2020 has not been easy and nothing could have truly prepared us for this seemingly endless assault on every one of our senses — all at the same time and with no clear end in sight amid often confusing and conflicting information.
It conjures up an old saying attributed to American novelist Ellen Glasgow, “What happens is not as important as how you react to what happens.” Sage advice, but it’s certainly difficult to follow during this massive period of disruption caused by the coronavirus.
The impact of the pandemic hit us quick and hit us hard. All of us. But it didn’t stop there. It kept hitting. And we kept reacting. More hits, more reactions. Bad news after more bad news came funneling in day after day. More unknowns than knowns. It was and continues to be a daunting and exhausting episode impacting 7.8 billion people.
We are now getting a clearer understanding of the enormous impact of COVID-19 on our local and global economies. With roughly 4.5 million infections and more than 300,000 deaths (as of May 15, 2020), this pandemic didn't just disrupt our work and our home, it adversely altered it to such a degree that it quite literally shook our confidence.
The reality is that people are afraid, anxious and stressed about what has happened and what the future is going to bring. The sudden shutdown of the economy, the insecurity of employment, families being isolated, children not being able to see their grandparents, and relatives getting sick or passing away all got crammed into a dramatically short timeframe. Plus, there was life, and a new work life, all surrounded by trauma that threatened most everything we hold as important. All of this is a lot to process and understand.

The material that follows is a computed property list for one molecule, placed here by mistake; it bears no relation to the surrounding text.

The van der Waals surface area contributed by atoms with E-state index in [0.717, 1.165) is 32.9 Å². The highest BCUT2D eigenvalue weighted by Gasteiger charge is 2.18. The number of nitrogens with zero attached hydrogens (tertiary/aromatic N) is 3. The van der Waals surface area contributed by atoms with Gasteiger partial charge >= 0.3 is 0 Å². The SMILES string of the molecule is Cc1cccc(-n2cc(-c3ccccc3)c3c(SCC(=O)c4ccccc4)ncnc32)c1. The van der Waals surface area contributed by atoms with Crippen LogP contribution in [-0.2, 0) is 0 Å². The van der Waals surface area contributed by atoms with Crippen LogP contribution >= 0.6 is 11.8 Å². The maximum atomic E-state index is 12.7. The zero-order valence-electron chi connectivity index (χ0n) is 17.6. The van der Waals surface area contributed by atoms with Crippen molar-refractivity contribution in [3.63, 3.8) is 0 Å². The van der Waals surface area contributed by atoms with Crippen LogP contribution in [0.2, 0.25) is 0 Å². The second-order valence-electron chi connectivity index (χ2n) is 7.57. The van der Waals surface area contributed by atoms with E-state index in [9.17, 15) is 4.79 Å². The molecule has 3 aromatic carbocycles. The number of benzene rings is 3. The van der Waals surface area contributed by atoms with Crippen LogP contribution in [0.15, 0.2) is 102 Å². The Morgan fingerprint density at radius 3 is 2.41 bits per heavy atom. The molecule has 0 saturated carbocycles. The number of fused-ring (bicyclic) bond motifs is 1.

When various countries began showing signs of the spread of COVID-19, organizations of all sizes reacted and implemented their best strategies to protect their people and their business. Leaders became full-time champions of business continuity while simultaneously mitigating the effects of the crisis on their people.
People everywhere are tired, and they are tired of being tired. And whether we are ready or not, it is time to move ahead. Our journey continues and we need to make the mental and physical adjustments to return and restart. Our businesses and workforces that we fought so hard to protect have been lifting this heavy weight with us and we must take the time to understand the true weight of what has happened.
Leaders are uniquely positioned to help us go more confidently back into work and into the new world of work created by COVID-19. There will be more doubt, anxiety, bad news, reactions, and more hits on our business and confidence. One step at a time, leaders become path finders. The job now is to find a way.
The New Work Paradigm
Prior to COVID-19, the new work paradigm already was pushing from a less control-and-command leadership to a connected partner model where individuals managed themselves and managers managed projects. COVID-19 hasn’t redirected this path, but it has made it important for leaders to understand its implications. Now, more than ever, as leaders and managers we need to help each person find their path back. That doesn’t mean more control, it means more encouragement to find their purpose and use it to rebuild their confidence.